After years of poor report cards when it comes to health issues our nation's schools are getting healthier, according to a new report released this week from the Centers for Disease Control and Prevention.

The 2012 School Health Policies and Practices Study is the largest study ever conducted that looks solely at the health policies of schools in the U.S. It looked at several health measures, particularly the food choices that are available to students, the opportunities that kids have to exercise, and the amount of junk food and soda advertising that kids are confronted with at school and found that school districts across the country are showing definite improvement.

“Schools play a critical role in the health and well-being of our youth,” Thomas Frieden, CDC director, said in a statement. “Good news for students and parents — more students have access to healthy food, better physical fitness activities through initiatives such as ‘Let’s Move,’ and campuses that are completely tobacco-free.”

The survey found that more U.S. schools are banning junk food from campus, while more are improving the nutritional choices of the food they offer. For example, in 2006 roughly 30 percent of school districts prohibited junk food in vending machines. In 2012, that percentage had increased to 44 percent. Also, slightly more than half of school districts now make nutrition information available to students and families regarding the calories and fat content of the meals served at school. That number has also increased from about 35 percent of schools in 2000.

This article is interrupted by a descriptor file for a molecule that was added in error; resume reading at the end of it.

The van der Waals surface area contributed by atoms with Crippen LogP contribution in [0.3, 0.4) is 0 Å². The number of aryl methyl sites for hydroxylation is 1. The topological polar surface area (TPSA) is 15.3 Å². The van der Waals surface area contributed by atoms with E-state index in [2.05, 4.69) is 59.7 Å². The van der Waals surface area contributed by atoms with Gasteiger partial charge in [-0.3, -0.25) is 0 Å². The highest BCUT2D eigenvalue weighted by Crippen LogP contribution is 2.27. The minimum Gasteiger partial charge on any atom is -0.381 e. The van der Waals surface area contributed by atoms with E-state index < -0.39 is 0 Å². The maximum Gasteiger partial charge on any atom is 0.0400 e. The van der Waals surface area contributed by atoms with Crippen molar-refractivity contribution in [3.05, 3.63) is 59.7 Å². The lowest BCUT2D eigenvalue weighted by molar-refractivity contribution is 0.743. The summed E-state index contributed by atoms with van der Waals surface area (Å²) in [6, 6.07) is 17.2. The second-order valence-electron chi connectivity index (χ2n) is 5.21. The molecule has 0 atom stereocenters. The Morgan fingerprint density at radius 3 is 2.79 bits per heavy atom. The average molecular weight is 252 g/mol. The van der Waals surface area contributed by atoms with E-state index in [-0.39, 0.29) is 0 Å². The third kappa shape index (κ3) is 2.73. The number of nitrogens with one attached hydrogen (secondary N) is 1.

Another good sign is the percentage of school districts that now have policies in place prohibiting all tobacco use during any school-related activity. In 2000, 46.7 percent of schools had such policies in place compared to 67.5 percent in 2012.

The School Health Policies and Practices Study also found that:

  • The percentage of schools that allow soft drink companies to advertise on campus has decreased to 33.5 percent from 46.6 percent in 2006.
  • More than 60 percent of school districts have agreements in place for shared use of parks and recreational activities by schools.
  • The percentage of schools that require physical education classes increased to almost 94 percent from 82.6 percent in 2000.

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Good news: Schools are getting healthier!
From banned vending machines to healthier fare at lunch, a new federal report finds that U.S. schools are getting better grades in student health.